I work independently and also promote Not In Our School, a network of educators working to create safe and inclusive schools, free of bullying and intolerance for the national non-profit, Not In Our Town. My work includes designing curriculum, coaching schools and producing films and digital media. I have presented and led workshops on these topics across the United States as well as in Europe and Latin America. Previously, I worked in educational settings for over 35 years as a teacher and administrator.
I began my career in early childhood education at the West Santa Rosa Multicultural Center in rural Sonoma County, California in 1975. I then did community service in Central America in the Guatemalan Highlands and later in the Preschool Department of the Nicaraguan Ministry of Education. When I returned to California, I worked as a bilingual teacher and principal in Oakland, a Curriculum Director in the Palo Alto, and as Superintendent of a small district in San Jose. I also worked as a staff developer for the Child Development Project of the Developmental Studies Center. In each of these settings, I focused on developing and implementing effective teaching strategies for diverse student populations and creating environments that promoted educational equity. In 2003, I learned of the research on identity safety with the Stanford Integrated Schools Project (SISP) and designed a follow-up study with a group of elementary school teachers. My doctoral dissertation focused on identifying, describing, and implementing identity safety.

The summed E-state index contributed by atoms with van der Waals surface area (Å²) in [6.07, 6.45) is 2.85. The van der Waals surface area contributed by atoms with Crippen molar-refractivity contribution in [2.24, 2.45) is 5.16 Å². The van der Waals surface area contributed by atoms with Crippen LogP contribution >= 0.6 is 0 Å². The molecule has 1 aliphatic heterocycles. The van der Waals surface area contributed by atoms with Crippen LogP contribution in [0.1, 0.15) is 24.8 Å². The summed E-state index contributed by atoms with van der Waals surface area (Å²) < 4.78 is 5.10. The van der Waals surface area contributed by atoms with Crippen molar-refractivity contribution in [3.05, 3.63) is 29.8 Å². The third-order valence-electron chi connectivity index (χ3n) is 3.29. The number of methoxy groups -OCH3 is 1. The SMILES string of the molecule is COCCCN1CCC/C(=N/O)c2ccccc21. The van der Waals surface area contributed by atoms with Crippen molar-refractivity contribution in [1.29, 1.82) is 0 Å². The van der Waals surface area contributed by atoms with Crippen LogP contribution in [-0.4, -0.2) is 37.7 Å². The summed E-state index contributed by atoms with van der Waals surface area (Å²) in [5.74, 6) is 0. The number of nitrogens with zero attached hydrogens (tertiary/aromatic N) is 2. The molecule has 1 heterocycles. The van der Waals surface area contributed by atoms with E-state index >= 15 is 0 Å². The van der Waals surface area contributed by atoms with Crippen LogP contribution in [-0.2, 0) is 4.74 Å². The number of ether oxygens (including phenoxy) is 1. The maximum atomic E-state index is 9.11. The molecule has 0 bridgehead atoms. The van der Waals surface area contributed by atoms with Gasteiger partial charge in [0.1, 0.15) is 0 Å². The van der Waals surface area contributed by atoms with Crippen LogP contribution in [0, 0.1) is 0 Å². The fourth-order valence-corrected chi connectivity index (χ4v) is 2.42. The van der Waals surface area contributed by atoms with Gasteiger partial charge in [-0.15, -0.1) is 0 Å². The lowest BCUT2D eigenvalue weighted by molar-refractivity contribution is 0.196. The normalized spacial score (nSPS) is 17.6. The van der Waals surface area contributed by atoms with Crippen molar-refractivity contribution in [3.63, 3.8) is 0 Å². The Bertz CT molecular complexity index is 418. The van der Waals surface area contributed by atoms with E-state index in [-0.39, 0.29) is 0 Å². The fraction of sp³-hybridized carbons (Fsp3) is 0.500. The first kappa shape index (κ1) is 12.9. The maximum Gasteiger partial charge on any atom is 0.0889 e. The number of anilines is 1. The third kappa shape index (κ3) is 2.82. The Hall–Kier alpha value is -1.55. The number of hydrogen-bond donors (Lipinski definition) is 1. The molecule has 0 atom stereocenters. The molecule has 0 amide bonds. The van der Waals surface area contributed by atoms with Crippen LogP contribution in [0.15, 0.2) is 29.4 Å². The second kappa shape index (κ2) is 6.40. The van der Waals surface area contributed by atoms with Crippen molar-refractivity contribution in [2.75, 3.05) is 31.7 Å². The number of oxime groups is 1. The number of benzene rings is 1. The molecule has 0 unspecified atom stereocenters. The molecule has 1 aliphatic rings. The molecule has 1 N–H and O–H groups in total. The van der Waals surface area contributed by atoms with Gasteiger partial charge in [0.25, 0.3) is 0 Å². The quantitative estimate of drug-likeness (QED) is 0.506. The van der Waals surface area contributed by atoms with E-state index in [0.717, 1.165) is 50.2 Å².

With Dr. Dorothy Steele, I co-authored the book, Identity Safe Classrooms: Places to Belong and Learn. I also have written many blog posts for national organizations including Edutopia, CNN, the American Federation of Teachers, Teaching Tolerance, and Not In Our Town.
My husband, Rito Vargas and I live in El Sobrante, California and have three adult children living in the Bay Area. With my husband, I also am working to develop an environmental research center on our private reserve in the Nicaraguan rain forest near the border with Costa Rica. We bring groups of college students, teachers, and professors to study the habitat and do environmental education with local Nicaraguan youth and educators (http://makenguereserve.com/).